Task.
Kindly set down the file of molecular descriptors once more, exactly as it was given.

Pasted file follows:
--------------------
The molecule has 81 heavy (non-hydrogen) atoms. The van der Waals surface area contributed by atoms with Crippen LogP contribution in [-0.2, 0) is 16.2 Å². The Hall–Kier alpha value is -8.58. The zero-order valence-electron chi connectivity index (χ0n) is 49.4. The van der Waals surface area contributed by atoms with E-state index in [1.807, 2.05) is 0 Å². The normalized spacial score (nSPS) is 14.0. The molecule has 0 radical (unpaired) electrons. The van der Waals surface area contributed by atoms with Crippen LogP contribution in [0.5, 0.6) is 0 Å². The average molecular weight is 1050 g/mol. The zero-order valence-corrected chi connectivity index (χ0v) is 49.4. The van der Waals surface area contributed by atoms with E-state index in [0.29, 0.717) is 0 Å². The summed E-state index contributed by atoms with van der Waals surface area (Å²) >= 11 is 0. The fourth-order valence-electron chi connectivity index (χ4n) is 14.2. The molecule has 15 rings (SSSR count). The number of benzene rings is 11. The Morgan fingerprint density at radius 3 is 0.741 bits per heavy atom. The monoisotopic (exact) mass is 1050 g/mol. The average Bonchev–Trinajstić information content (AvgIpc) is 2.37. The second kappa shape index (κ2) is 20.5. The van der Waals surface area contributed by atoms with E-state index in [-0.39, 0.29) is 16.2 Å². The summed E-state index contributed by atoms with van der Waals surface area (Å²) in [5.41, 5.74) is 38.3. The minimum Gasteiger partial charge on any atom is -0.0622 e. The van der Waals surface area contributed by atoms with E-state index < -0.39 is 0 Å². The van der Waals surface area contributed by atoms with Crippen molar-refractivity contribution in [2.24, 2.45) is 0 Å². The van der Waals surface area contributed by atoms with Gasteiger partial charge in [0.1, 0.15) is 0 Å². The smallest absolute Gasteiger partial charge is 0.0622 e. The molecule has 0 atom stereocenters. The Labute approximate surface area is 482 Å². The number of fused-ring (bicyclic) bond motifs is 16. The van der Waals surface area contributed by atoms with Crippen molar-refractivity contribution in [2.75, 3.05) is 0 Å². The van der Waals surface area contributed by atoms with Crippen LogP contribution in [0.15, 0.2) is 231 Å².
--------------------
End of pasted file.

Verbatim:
The molecule has 81 heavy (non-hydrogen) atoms. The van der Waals surface area contributed by atoms with Crippen LogP contribution in [-0.2, 0) is 16.2 Å². The Hall–Kier alpha value is -8.58. The zero-order valence-electron chi connectivity index (χ0n) is 49.4. The van der Waals surface area contributed by atoms with E-state index in [1.807, 2.05) is 0 Å². The normalized spacial score (nSPS) is 14.0. The molecule has 0 radical (unpaired) electrons. The van der Waals surface area contributed by atoms with Crippen LogP contribution in [0.5, 0.6) is 0 Å². The average molecular weight is 1050 g/mol. The zero-order valence-corrected chi connectivity index (χ0v) is 49.4. The van der Waals surface area contributed by atoms with E-state index in [0.29, 0.717) is 0 Å². The summed E-state index contributed by atoms with van der Waals surface area (Å²) >= 11 is 0. The fourth-order valence-electron chi connectivity index (χ4n) is 14.2. The molecule has 15 rings (SSSR count). The number of benzene rings is 11. The Morgan fingerprint density at radius 3 is 0.741 bits per heavy atom. The monoisotopic (exact) mass is 1050 g/mol. The average Bonchev–Trinajstić information content (AvgIpc) is 2.37. The second kappa shape index (κ2) is 20.5. The van der Waals surface area contributed by atoms with E-state index in [-0.39, 0.29) is 16.2 Å². The summed E-state index contributed by atoms with van der Waals surface area (Å²) in [5.41, 5.74) is 38.3. The minimum Gasteiger partial charge on any atom is -0.0622 e. The van der Waals surface area contributed by atoms with E-state index < -0.39 is 0 Å². The van der Waals surface area contributed by atoms with Crippen molar-refractivity contribution in [2.24, 2.45) is 0 Å². The van der Waals surface area contributed by atoms with Gasteiger partial charge in [0.1, 0.15) is 0 Å². The smallest absolute Gasteiger partial charge is 0.0622 e. The molecule has 0 atom stereocenters. The Labute approximate surface area is 482 Å². The number of fused-ring (bicyclic) bond motifs is 16. The van der Waals surface area contributed by atoms with Crippen molar-refractivity contribution in [2.75, 3.05) is 0 Å². The van der Waals surface area contributed by atoms with Crippen LogP contribution in [0.15, 0.2) is 231 Å².